Prison-lite? Retention center rehabs youth offenders
Ryan Summerlin May 11, 2009
Judge Karen Romeo called it a “gift,” but for convicted robber Anthony Sandoval, a six-year sentence to the Youthful Offender System in Pueblo will be life changing.
Even though 17-year-old Sandoval was charged as an adult in the Feb. 13 robbery of the Silverthorne Kum and Go, he won’t go to an adult prison. Instead, he’ll spend six years at YOS, a facility focused on youth rehabilitation. Only if he fails to complete the program will his 12-year adult prison sentence be reinstated. For Romeo and District Attorney Mark Hurlbert, the hope is Sandoval will emerge a more viable member of society.
The program is a middle-tier sentencing option Colorado courts use to address violent crimes committed by young offenders. Colorado is one of a few states that have a sentencing option like this.
“We’re not a boot camp,” said Steve Hagar, the warden at YOS. “We are a prison, a correctional institution.”
Every offender sentenced to YOS also has an adult sentence imposed. The adult sentence is than suspended on the condition that an inmate completes his or her time at YOS. To be eligible for sentencing, a crime must have been committed between ages 14 through 17. The level 3 medium-custody prison lies between the division of youth corrections and the adult department of corrections.
“That way they don’t go in with adults,” Hagar said. “We are now able to place offenders in a facility that is designed for them.”
Greg Brown, chief probation officer of the 20th judicial district in Boulder, said YOS is successful because it groups peers together and enables them to grow in a controlled and supportive environment. Brown, who has a strong background in working with youth offenders, also said YOS is a reprieve from adult prison because it focuses on vocational training and therapy.
“Putting them in adult prison isn’t good for them,” Brown said. “There’s much less programming and therapy available in adult prison, not a lot of positive work going on. (Adult) prison is a big waste of time.”
According to Hurlbert, other juveniles involved in the Kum and Go robbery could face similar sentences.
YOS programs seek to incarcerate, educate and rehabilitate young people who still have time to change their lives for the better.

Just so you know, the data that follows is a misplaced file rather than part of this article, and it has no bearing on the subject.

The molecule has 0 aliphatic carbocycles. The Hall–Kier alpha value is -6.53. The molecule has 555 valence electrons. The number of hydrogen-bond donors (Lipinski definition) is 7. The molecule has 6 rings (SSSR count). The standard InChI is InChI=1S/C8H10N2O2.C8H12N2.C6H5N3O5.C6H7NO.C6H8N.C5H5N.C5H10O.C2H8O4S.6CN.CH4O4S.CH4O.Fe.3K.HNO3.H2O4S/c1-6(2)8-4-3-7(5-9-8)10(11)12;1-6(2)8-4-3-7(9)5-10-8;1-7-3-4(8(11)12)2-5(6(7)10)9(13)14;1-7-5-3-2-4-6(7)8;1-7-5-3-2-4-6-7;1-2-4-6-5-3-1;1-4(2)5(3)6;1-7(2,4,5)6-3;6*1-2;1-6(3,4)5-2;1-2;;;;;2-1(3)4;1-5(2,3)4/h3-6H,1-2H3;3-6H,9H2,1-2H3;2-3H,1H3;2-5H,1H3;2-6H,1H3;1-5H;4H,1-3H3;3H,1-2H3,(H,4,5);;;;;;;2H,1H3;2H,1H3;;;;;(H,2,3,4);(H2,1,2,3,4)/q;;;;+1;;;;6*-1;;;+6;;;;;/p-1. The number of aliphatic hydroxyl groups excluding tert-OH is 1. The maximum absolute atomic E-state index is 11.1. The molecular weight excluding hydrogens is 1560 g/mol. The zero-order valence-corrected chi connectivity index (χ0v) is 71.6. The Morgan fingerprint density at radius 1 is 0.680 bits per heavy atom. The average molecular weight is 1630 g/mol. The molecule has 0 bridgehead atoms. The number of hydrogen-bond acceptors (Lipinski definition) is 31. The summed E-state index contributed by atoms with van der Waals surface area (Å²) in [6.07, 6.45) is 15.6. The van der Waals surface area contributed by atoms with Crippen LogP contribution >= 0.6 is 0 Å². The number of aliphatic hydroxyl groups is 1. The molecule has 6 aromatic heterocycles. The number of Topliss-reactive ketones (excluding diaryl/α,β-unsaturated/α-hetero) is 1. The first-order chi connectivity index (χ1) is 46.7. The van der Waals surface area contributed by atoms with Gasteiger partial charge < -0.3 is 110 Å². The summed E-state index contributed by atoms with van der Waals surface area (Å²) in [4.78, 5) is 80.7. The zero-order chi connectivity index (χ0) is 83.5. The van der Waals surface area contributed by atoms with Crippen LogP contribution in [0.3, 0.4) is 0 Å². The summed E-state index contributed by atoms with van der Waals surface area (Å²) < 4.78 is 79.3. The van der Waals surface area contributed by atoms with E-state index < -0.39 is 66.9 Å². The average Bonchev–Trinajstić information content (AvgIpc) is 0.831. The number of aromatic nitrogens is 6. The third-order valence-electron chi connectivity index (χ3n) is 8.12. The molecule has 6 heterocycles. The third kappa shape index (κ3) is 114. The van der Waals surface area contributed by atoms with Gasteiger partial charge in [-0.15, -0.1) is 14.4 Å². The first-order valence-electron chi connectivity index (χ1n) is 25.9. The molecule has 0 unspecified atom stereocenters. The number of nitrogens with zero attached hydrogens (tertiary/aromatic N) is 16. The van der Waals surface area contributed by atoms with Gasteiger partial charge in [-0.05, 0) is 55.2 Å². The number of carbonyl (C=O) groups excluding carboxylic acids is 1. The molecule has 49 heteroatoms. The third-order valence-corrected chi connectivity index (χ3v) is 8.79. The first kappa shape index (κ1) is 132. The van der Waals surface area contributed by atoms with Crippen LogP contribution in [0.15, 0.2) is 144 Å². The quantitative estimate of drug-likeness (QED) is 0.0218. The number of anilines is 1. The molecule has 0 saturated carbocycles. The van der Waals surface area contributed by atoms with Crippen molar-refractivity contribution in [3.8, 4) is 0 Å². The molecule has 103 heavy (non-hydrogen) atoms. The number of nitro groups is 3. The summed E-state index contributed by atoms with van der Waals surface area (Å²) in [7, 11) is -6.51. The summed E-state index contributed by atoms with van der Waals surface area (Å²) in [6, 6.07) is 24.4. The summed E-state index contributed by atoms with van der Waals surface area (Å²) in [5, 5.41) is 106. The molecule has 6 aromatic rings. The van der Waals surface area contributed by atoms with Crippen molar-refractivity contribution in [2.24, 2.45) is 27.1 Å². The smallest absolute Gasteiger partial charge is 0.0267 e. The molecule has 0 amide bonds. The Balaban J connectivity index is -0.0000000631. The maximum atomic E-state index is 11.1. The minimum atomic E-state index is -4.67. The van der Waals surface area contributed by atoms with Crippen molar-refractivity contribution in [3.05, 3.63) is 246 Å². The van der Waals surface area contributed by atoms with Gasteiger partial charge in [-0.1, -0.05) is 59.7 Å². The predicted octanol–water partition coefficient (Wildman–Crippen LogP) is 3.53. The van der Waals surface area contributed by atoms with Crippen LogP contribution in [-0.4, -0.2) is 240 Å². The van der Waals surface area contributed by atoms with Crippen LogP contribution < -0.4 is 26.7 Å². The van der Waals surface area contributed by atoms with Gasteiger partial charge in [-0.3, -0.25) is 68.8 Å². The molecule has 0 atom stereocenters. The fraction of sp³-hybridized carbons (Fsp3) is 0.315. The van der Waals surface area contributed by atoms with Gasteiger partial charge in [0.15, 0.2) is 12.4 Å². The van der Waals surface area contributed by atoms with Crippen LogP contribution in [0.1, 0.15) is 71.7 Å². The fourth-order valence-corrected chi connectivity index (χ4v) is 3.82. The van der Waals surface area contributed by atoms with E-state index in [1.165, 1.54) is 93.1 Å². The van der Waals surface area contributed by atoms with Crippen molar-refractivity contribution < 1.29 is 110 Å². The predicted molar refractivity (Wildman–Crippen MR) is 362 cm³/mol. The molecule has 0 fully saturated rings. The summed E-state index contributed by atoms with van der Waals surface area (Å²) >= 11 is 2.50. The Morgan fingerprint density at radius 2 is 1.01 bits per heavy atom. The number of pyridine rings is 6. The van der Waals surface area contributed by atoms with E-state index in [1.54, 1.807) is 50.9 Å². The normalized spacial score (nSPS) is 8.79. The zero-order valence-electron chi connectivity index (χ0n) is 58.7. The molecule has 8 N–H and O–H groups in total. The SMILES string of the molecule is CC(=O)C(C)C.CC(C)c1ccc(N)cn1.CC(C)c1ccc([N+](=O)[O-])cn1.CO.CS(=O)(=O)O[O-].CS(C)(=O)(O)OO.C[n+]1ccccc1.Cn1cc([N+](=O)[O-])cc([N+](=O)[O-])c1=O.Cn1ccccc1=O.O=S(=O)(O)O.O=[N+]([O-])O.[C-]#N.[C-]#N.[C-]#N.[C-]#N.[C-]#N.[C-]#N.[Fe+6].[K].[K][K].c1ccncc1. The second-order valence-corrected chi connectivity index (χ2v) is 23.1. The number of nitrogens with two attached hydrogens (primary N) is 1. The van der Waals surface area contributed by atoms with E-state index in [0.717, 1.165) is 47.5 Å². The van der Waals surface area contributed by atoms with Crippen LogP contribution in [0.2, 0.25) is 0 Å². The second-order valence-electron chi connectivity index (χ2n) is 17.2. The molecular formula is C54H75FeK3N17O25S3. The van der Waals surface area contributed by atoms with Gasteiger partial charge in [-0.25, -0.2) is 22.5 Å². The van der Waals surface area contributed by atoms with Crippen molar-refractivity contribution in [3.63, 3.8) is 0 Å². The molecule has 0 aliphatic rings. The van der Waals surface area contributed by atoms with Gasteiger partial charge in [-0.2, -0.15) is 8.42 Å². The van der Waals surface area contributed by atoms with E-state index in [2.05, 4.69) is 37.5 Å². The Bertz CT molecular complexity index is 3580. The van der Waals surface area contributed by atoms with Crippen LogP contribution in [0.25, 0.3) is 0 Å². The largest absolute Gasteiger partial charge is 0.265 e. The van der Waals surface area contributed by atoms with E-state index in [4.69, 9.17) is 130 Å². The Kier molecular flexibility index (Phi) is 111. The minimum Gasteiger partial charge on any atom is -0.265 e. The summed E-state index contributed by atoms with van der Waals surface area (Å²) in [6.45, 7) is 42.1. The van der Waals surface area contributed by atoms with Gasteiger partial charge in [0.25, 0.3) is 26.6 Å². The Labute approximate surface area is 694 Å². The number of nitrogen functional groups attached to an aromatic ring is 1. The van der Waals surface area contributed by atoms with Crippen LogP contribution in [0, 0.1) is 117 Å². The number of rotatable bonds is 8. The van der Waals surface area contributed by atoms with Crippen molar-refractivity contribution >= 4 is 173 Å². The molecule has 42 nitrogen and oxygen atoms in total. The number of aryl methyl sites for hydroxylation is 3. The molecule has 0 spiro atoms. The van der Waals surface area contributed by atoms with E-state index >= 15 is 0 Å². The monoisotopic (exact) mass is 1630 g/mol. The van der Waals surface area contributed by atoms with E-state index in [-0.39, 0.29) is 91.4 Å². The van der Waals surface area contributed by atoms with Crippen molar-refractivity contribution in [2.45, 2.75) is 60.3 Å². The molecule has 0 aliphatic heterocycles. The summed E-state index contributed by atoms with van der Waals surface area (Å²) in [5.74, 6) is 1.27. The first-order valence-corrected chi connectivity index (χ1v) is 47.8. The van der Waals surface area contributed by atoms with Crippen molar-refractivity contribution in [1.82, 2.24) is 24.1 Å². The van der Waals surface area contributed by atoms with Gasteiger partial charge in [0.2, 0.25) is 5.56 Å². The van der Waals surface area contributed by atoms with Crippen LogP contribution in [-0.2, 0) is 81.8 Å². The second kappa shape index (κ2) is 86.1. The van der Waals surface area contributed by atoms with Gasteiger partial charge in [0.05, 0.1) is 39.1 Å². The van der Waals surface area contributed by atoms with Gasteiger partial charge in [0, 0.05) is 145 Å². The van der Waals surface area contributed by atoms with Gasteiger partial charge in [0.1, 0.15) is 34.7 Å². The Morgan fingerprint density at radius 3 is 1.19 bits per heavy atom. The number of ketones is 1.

Only 20 percent of offenders who complete their YOS sentence will reoffend within three years, Hagar said. Fifty percent of offenders who exit adult facilities will reoffend within three years.
Created in 1993, the facility has up to 256 beds and it houses male and female offenders in separate locations. All offenders must serve their entire sentence ” there’s no parole.
“It’s also not a cake walk,” Hurlbert said. “It’s a pretty tough program. If they fail, the consequences are they go to adult prison.”
After going through orientation, YOS offenders enter Phase 1 of their incarceration. Living within the facility, inmates go to school every day. A high school is located on the prison’s grounds, and all offenders without a high school diploma attend school eight hours a day. If the offender already has a diploma, they go to vocational and college classes onsite.
“Everyone is coming out at some point,” Hagar said. “We’re giving them everything that can possibly turn their lives around. Eighty percent of YOS turn their lives around and they become productive members of our communities. We have offenders that leave here and go on to college.”
Prisoners also participate in classes aimed at anger management and substance abuse, and they’re involved in classes and activities every day from 5 a.m. to 9 p.m.
“YOS can provide more individualized attention,” Hurlbert said. “Whenever we have gang members that commit a violent crime, it’s a good option.”
In Sandoval’s case, he will spend four years and eight months in Phase 1, taking classes and undergoing various treatments.
Phase 2 focuses on slowly transitioning an offender into the community with employment searches and community service. Phase 3 supervises the offender under a community parole officer for an allotted amount of time.
“We can take gang members, place them out of Summit County and get them hopefully rehabilitated,” Hurlbert said. “So, that if they come back, they can re-enter and not go back into the gang activity. Ultimately, I feel that this protects the people of Summit County.”
Caitlin Row can be reached at (970) 668-4633 or at firstname.lastname@example.org.